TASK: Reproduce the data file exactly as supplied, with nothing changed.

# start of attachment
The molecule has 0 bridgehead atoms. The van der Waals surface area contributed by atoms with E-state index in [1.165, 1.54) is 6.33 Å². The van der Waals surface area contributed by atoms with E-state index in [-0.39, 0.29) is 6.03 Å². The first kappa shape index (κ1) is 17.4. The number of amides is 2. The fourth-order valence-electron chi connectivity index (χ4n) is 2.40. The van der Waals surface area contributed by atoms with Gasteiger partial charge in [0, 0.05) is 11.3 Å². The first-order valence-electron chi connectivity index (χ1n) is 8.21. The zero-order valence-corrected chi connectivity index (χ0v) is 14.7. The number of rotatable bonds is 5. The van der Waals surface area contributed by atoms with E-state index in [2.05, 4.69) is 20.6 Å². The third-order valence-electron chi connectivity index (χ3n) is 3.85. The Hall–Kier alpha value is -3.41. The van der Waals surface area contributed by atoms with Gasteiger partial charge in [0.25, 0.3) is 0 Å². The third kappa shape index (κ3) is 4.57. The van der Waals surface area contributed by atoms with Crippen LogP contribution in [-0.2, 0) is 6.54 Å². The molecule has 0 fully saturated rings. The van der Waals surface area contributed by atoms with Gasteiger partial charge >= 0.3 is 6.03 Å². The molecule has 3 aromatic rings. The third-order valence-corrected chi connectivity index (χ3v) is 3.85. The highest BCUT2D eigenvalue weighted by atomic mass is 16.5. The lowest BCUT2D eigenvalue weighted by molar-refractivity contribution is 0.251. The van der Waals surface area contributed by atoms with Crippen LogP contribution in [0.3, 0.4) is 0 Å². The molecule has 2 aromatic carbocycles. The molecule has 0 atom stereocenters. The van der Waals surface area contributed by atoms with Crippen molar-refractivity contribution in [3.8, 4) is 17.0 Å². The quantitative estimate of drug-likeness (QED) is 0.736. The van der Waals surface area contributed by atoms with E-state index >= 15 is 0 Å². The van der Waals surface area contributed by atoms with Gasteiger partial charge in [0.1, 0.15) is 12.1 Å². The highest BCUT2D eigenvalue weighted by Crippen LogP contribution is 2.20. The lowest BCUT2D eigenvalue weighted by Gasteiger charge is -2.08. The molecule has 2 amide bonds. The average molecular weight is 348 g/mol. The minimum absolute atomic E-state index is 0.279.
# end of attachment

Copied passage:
The molecule has 0 bridgehead atoms. The van der Waals surface area contributed by atoms with E-state index in [1.165, 1.54) is 6.33 Å². The van der Waals surface area contributed by atoms with E-state index in [-0.39, 0.29) is 6.03 Å². The first kappa shape index (κ1) is 17.4. The number of amides is 2. The fourth-order valence-electron chi connectivity index (χ4n) is 2.40. The van der Waals surface area contributed by atoms with Gasteiger partial charge in [0, 0.05) is 11.3 Å². The first-order valence-electron chi connectivity index (χ1n) is 8.21. The zero-order valence-corrected chi connectivity index (χ0v) is 14.7. The number of rotatable bonds is 5. The van der Waals surface area contributed by atoms with E-state index in [2.05, 4.69) is 20.6 Å². The third-order valence-electron chi connectivity index (χ3n) is 3.85. The Hall–Kier alpha value is -3.41. The van der Waals surface area contributed by atoms with Gasteiger partial charge in [0.25, 0.3) is 0 Å². The third kappa shape index (κ3) is 4.57. The van der Waals surface area contributed by atoms with Crippen LogP contribution in [-0.2, 0) is 6.54 Å². The molecule has 0 fully saturated rings. The van der Waals surface area contributed by atoms with Gasteiger partial charge >= 0.3 is 6.03 Å². The molecule has 3 aromatic rings. The third-order valence-corrected chi connectivity index (χ3v) is 3.85. The highest BCUT2D eigenvalue weighted by atomic mass is 16.5. The lowest BCUT2D eigenvalue weighted by molar-refractivity contribution is 0.251. The van der Waals surface area contributed by atoms with Crippen LogP contribution in [0.3, 0.4) is 0 Å². The molecule has 2 aromatic carbocycles. The molecule has 0 atom stereocenters. The van der Waals surface area contributed by atoms with Crippen molar-refractivity contribution in [3.8, 4) is 17.0 Å². The quantitative estimate of drug-likeness (QED) is 0.736. The van der Waals surface area contributed by atoms with E-state index >= 15 is 0 Å². The van der Waals surface area contributed by atoms with Gasteiger partial charge in [0.1, 0.15) is 12.1 Å². The highest BCUT2D eigenvalue weighted by Crippen LogP contribution is 2.20. The lowest BCUT2D eigenvalue weighted by Gasteiger charge is -2.08. The molecule has 2 amide bonds. The average molecular weight is 348 g/mol. The minimum absolute atomic E-state index is 0.279.